Scully: You were an Indian guide, help me out here. [Trying to light a fire]
Mulder: Indian guide says maybe you should run to the store and get some matches.
Scully: I would but I left my wallet in the car.
Mulder: What are you doing?
Scully: Trying to open my gun. If I can separate the shell from the casing, maybe I can get the powder to ignite.
Mulder: And maybe it’ll start raining weenies and marshmallows.
Scully: Do I detect a hint of negativity?
Mulder: No! Yes. Actually. Yeah.
Scully: Mulder you need to keep warm, your body’s still in shock.
Mulder: I was told once that the best way to regenerate body heat is to crawl naked into a sleeping bag with somebody else who’s already naked.
Scully: Maybe if it rains sleeping bags you’ll get lucky.
Mulder: ……
Scully: You ever thought seriously about dying?
Mulder: Yeah, once, when I was at the Ice Capades.
Scully: When I was fighting my cancer… I was angry at the injustice of it, at its meaninglessness. And then I realized that that was the struggle, to give it meaning, to make sense of it. It’s like life.
Mulder: I think nature is supremely indifferent to whether we live or die. I mean if you’re lucky you get 75 years. If you’re really lucky you get 80 years. And if you’re extraordinarily lucky you get to have 50 of those years with a decent head of hair.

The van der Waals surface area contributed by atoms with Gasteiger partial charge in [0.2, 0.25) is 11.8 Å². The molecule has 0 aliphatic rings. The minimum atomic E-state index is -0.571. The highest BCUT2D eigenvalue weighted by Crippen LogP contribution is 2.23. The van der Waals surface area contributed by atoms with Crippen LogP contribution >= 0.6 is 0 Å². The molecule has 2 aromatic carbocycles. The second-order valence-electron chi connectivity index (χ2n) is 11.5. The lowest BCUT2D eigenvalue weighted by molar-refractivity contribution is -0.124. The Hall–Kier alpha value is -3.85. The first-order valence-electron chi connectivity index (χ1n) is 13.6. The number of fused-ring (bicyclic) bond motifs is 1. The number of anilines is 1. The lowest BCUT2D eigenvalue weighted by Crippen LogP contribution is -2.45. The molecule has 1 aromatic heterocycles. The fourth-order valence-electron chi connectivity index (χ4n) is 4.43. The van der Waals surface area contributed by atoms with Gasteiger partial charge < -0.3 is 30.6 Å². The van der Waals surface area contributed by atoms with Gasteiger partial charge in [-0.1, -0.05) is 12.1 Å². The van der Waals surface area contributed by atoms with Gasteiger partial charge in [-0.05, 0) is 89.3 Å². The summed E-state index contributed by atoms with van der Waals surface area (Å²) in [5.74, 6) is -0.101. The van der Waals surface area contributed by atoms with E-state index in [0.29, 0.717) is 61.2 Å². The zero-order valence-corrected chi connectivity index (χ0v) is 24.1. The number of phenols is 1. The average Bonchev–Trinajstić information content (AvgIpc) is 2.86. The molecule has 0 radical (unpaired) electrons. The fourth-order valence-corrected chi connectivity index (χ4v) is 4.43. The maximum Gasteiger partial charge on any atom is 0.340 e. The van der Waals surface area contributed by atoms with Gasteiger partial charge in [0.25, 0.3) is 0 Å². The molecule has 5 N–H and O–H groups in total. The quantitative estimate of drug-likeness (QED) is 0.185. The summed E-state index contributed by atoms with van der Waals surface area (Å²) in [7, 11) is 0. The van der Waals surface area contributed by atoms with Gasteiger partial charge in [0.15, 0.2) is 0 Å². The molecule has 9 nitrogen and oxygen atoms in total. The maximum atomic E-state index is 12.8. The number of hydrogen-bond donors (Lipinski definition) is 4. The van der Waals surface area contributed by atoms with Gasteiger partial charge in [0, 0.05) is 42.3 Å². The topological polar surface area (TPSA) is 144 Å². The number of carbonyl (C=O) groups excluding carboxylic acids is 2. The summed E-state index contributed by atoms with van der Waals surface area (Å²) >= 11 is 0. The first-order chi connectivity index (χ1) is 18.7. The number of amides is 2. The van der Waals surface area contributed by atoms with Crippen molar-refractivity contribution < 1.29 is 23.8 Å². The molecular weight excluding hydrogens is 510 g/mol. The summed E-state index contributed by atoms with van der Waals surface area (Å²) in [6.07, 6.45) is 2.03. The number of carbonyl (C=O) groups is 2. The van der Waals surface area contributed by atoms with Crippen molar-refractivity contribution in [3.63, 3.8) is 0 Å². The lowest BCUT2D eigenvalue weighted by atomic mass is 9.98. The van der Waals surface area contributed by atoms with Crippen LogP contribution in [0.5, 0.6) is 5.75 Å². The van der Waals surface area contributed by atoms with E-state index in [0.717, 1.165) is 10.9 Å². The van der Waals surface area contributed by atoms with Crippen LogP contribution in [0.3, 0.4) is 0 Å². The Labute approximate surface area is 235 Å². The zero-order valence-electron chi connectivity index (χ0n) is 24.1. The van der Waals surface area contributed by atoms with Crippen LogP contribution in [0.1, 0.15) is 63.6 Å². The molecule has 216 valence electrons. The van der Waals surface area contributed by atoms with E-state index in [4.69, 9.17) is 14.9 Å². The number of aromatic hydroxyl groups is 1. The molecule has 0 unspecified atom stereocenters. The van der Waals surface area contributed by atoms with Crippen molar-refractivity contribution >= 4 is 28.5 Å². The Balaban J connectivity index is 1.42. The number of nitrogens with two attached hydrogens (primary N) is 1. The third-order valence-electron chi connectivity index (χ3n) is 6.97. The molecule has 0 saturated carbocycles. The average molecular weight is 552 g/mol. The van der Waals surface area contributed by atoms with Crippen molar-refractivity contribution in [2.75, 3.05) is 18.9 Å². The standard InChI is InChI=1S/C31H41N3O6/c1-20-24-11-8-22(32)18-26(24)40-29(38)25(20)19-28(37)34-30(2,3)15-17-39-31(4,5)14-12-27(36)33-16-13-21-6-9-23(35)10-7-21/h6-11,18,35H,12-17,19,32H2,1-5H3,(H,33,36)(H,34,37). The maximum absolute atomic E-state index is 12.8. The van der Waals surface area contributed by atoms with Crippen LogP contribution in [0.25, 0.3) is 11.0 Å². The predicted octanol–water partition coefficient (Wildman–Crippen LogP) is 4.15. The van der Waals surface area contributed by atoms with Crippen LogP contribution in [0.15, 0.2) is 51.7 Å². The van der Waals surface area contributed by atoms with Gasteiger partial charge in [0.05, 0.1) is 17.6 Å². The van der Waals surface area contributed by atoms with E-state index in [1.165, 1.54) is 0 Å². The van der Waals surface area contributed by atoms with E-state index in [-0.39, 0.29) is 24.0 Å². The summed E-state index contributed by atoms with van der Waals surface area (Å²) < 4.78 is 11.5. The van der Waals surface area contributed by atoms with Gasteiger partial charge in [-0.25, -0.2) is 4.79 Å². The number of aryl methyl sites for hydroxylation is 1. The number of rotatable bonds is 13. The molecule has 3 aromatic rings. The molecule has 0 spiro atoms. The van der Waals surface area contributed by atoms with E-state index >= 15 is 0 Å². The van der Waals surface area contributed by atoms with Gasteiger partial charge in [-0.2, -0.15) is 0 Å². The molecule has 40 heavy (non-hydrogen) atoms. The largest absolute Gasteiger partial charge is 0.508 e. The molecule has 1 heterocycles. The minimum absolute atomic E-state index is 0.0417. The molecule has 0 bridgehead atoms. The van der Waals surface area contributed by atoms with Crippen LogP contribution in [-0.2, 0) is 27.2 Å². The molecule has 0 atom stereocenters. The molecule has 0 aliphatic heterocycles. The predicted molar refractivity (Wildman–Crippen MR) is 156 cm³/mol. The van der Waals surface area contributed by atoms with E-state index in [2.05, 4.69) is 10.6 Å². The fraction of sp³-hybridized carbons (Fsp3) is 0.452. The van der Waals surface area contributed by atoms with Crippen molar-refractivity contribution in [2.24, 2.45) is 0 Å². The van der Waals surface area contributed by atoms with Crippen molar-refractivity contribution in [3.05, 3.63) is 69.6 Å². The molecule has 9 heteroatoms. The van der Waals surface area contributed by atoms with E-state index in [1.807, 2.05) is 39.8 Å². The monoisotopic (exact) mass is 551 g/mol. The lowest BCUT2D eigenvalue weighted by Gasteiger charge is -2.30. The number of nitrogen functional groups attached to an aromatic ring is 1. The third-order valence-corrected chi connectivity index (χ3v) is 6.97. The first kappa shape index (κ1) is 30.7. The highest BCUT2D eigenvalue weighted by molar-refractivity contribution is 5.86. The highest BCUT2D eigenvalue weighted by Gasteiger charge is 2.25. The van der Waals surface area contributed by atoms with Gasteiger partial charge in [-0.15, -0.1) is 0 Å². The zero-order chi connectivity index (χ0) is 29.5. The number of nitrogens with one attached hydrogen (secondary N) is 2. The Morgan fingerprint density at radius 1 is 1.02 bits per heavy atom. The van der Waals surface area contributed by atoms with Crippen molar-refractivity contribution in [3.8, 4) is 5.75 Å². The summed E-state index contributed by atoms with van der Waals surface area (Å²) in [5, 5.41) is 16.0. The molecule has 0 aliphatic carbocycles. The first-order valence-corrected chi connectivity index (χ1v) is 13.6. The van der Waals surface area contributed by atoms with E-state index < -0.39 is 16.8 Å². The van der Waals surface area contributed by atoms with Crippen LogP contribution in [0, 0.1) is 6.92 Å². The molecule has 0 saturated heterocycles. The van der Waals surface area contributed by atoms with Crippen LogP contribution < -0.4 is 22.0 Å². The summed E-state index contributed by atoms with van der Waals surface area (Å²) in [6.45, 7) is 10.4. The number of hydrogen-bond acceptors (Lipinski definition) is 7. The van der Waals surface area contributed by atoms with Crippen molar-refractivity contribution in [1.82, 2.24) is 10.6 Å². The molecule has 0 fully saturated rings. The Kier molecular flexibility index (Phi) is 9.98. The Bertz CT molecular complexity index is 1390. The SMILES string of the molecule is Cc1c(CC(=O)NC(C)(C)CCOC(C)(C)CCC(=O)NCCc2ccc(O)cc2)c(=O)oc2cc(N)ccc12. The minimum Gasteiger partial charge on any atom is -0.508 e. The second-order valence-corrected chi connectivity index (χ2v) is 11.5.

Scully: I guess it’s like Las Vegas. The house always wins. Oh! [Separates the shell from the casing] Taa-daa!
Mulder: Go girl. Hey, who did you identify with when you were a kid, Wilma or Betty?
Scully: I identified with Betty’s bustline.
Mulder: Yes! I did, too.
Scully: Could never have been married to Barney, though. Their kids were cute.
Mulder: But where are they today?
Scully: [Powder flashes but doesn’t ignite.] Moth Men. Really?
Mulder: Yeah. But there seem to be only two of them.
Scully: [Scully maneuvers Mulder into her lap.]
Mulder: I don’t want to wrestle.
Scully: Come over here, I’m going to try to keep you warm. [Strokes his arm]
Mulder: [Winces]
Scully: Sorry.
Mulder: One of us has got to stay awake, Scully.
Scully: You sleep, Mulder.
Mulder: You get tired, you wake me.
Scully: I’m not gonna get tired.
Mulder: Why don’t you sing… something?
Scully: No, Mulder…
Mulder: If you sing something I’ll know you’re awake.
Scully: Mulder, you don’t want me to sing. I can’t carry a tune.
Mulder: [Mumbling] Doesn’t matter, just sing anything.
Scully: …Jeremiah was a bullfrog.
Mulder: [Slowly and silently looks up.]
Scully: Was a good friend of mine. Never understood a single word he said… but I helped him drink his wine…
Mulder: Chorus.